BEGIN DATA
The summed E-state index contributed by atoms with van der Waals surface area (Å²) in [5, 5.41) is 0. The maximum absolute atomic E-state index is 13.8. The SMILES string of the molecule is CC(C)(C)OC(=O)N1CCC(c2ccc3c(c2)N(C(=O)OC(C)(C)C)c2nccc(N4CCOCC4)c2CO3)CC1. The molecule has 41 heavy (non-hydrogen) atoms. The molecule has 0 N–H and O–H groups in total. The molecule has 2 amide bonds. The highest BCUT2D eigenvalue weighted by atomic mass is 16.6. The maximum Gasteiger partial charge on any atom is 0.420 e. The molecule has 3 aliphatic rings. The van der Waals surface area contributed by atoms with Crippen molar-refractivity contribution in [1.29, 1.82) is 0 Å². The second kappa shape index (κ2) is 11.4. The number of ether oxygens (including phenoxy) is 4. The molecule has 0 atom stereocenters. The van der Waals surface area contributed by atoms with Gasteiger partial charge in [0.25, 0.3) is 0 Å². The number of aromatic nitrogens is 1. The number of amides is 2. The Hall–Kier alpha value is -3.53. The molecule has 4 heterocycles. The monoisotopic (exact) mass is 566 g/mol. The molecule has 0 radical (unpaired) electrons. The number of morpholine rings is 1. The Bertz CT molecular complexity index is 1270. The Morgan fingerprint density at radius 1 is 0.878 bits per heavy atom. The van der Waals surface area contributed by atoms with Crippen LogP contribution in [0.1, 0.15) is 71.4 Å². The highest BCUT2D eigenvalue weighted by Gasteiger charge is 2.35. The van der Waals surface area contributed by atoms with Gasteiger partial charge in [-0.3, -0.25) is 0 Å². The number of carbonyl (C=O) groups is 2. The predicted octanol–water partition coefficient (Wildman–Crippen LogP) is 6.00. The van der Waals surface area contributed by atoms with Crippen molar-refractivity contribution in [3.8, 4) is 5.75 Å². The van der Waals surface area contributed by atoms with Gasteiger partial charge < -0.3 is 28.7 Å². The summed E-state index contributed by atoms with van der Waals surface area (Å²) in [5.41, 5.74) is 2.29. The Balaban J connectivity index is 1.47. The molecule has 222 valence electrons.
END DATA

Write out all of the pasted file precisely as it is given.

The summed E-state index contributed by atoms with van der Waals surface area (Å²) in [5, 5.41) is 0. The maximum absolute atomic E-state index is 13.8. The SMILES string of the molecule is CC(C)(C)OC(=O)N1CCC(c2ccc3c(c2)N(C(=O)OC(C)(C)C)c2nccc(N4CCOCC4)c2CO3)CC1. The molecule has 41 heavy (non-hydrogen) atoms. The molecule has 0 N–H and O–H groups in total. The molecule has 2 amide bonds. The highest BCUT2D eigenvalue weighted by atomic mass is 16.6. The maximum Gasteiger partial charge on any atom is 0.420 e. The molecule has 3 aliphatic rings. The van der Waals surface area contributed by atoms with Crippen molar-refractivity contribution in [1.29, 1.82) is 0 Å². The second kappa shape index (κ2) is 11.4. The number of ether oxygens (including phenoxy) is 4. The molecule has 0 atom stereocenters. The van der Waals surface area contributed by atoms with Gasteiger partial charge in [0.25, 0.3) is 0 Å². The number of aromatic nitrogens is 1. The number of amides is 2. The Hall–Kier alpha value is -3.53. The molecule has 4 heterocycles. The monoisotopic (exact) mass is 566 g/mol. The molecule has 0 radical (unpaired) electrons. The number of morpholine rings is 1. The Bertz CT molecular complexity index is 1270. The Morgan fingerprint density at radius 1 is 0.878 bits per heavy atom. The van der Waals surface area contributed by atoms with Crippen LogP contribution in [0.1, 0.15) is 71.4 Å². The highest BCUT2D eigenvalue weighted by Gasteiger charge is 2.35. The van der Waals surface area contributed by atoms with Gasteiger partial charge in [-0.3, -0.25) is 0 Å². The number of carbonyl (C=O) groups is 2. The predicted octanol–water partition coefficient (Wildman–Crippen LogP) is 6.00. The van der Waals surface area contributed by atoms with Crippen molar-refractivity contribution in [3.8, 4) is 5.75 Å². The van der Waals surface area contributed by atoms with Gasteiger partial charge < -0.3 is 28.7 Å². The summed E-state index contributed by atoms with van der Waals surface area (Å²) in [5.41, 5.74) is 2.29. The Balaban J connectivity index is 1.47. The molecule has 222 valence electrons.